I mean, to be honest, I don't recall the MOE ever even asking me what I like or dislike in my job, how I could improve my effectiveness as a teacher, how my life could be improved here, how they could keep me here, etc. They're just hoping that I (and everyone else) will stay.
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Re: Have to ask: why do people come to Taiwan to be teachers?

Postby PigBloodCake » 02 May 2012, 11:00

Omniloquacious wrote:So there it is: From a promising career path at home, to a pleasant and stimulating life in which I earned my bacon by teaching English, to having all the key parts of my life – including the bread and butter provision – in as fine a shape and form as I could ever reasonably ask for. A very typical story for us long-stayers, I’d say.


Now you'll just have to figure out a way to get the hell outta 林口. :lol: :D
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Re: Have to ask!

Postby dan2006 » 02 May 2012, 11:10

bigduke6 wrote:There are a million different answers to your question.

I had a well paying, senior position back home, in a large company, with all the perks. However, it played havoc with my family life and personal life.

I was overseas for 2 weeks every month, going to multiple countries, staying in great hotels. All my mates used to tell me what a great job I had, especially during the economic downturn. I am highly specialized and experienced in my field. Even with the huge layoffs companies were going through, I was bulletproof.
People thought I was insane to resign and come to Taiwan with my wife and teach English (I still dabble a bit in my industry).

For me it was a lifestyle choice. I was constantly tired and stressed out. I used to suck down pills to make me sleep, and then suck down a few more to wake me up.
I had no personal life, or time to do the things I enjoy as I was basically working seven days a week. On the weekends and evenings the Blackberry did not stop beeping, and I was expected to answer due to my position. It was f*%ked.

Now, I work 2 hours in the AM, come home have lunch, walk the dogs, do another 2 hours in the afternoon, come home and chill for a few hours, and then go do a few hours work in the evening.
I have weekends free, can spend time with my wife, do my outdoor hobbies on the weekend, chill at home in front of the TV at night, read books. Stress level is down to zero now.

Sure, I make a fraction of what I did at home, but to me it is worth it.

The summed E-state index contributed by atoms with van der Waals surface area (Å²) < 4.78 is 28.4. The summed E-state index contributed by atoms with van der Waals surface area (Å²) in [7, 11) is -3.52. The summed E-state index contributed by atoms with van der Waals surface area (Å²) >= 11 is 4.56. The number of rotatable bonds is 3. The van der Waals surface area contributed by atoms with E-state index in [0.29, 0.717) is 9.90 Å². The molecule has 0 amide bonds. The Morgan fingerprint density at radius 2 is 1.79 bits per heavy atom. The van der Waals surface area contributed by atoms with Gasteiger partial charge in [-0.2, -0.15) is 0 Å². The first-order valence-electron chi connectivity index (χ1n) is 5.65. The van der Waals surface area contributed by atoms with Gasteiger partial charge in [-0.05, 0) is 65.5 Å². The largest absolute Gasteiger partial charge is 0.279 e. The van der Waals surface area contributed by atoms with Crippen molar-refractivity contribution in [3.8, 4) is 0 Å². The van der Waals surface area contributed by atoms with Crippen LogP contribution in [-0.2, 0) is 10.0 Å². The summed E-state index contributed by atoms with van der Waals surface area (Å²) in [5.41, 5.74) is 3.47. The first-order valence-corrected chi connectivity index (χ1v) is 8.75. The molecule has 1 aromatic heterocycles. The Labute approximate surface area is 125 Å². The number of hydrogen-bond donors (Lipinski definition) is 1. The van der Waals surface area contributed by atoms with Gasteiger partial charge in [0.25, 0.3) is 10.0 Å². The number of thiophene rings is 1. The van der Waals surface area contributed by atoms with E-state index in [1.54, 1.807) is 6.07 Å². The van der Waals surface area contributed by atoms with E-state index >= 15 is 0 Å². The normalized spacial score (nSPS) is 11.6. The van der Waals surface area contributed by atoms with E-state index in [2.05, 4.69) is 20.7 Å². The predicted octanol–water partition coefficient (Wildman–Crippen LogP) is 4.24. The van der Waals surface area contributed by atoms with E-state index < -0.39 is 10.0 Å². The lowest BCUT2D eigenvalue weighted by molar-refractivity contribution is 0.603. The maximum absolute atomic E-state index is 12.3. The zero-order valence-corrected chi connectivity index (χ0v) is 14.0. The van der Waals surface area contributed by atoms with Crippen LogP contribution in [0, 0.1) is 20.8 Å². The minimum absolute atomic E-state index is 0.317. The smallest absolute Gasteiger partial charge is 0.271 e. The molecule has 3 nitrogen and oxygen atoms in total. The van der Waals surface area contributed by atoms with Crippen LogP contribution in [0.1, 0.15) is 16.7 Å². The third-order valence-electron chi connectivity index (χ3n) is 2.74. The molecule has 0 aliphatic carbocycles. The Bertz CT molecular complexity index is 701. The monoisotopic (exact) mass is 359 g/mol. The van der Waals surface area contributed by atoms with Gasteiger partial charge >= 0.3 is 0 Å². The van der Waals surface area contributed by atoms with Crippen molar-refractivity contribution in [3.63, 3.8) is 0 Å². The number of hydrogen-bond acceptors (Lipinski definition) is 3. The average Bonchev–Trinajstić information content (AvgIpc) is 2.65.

Well, thats my reason. I am sure others have plenty different ones.


bigduke, your story reads like mine.. I thought I was alone feeling that way.

I am leaving a senior position in Canada as well, I am putting in my notice next week for the exact same reasons as you.

Everyone says the same thing, that I should be glad I have a job in this economy and I am crazy to consider leaving it. But I also realize now that the job completely messed up my health, and no amount of money in the world is worth that.
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Re: Have to ask!

Postby bigduke6 » 02 May 2012, 11:30

dan2006 wrote:
bigduke6 wrote:There are a million different answers to your question.

I had a well paying, senior position back home, in a large company, with all the perks. However, it played havoc with my family life and personal life.

I was overseas for 2 weeks every month, going to multiple countries, staying in great hotels. All my mates used to tell me what a great job I had, especially during the economic downturn. I am highly specialized and experienced in my field. Even with the huge layoffs companies were going through, I was bulletproof.
People thought I was insane to resign and come to Taiwan with my wife and teach English (I still dabble a bit in my industry).

For me it was a lifestyle choice. I was constantly tired and stressed out. I used to suck down pills to make me sleep, and then suck down a few more to wake me up.
I had no personal life, or time to do the things I enjoy as I was basically working seven days a week. On the weekends and evenings the Blackberry did not stop beeping, and I was expected to answer due to my position. It was f*%ked.

Now, I work 2 hours in the AM, come home have lunch, walk the dogs, do another 2 hours in the afternoon, come home and chill for a few hours, and then go do a few hours work in the evening.
I have weekends free, can spend time with my wife, do my outdoor hobbies on the weekend, chill at home in front of the TV at night, read books. Stress level is down to zero now.

Sure, I make a fraction of what I did at home, but to me it is worth it.

Well, thats my reason. I am sure others have plenty different ones.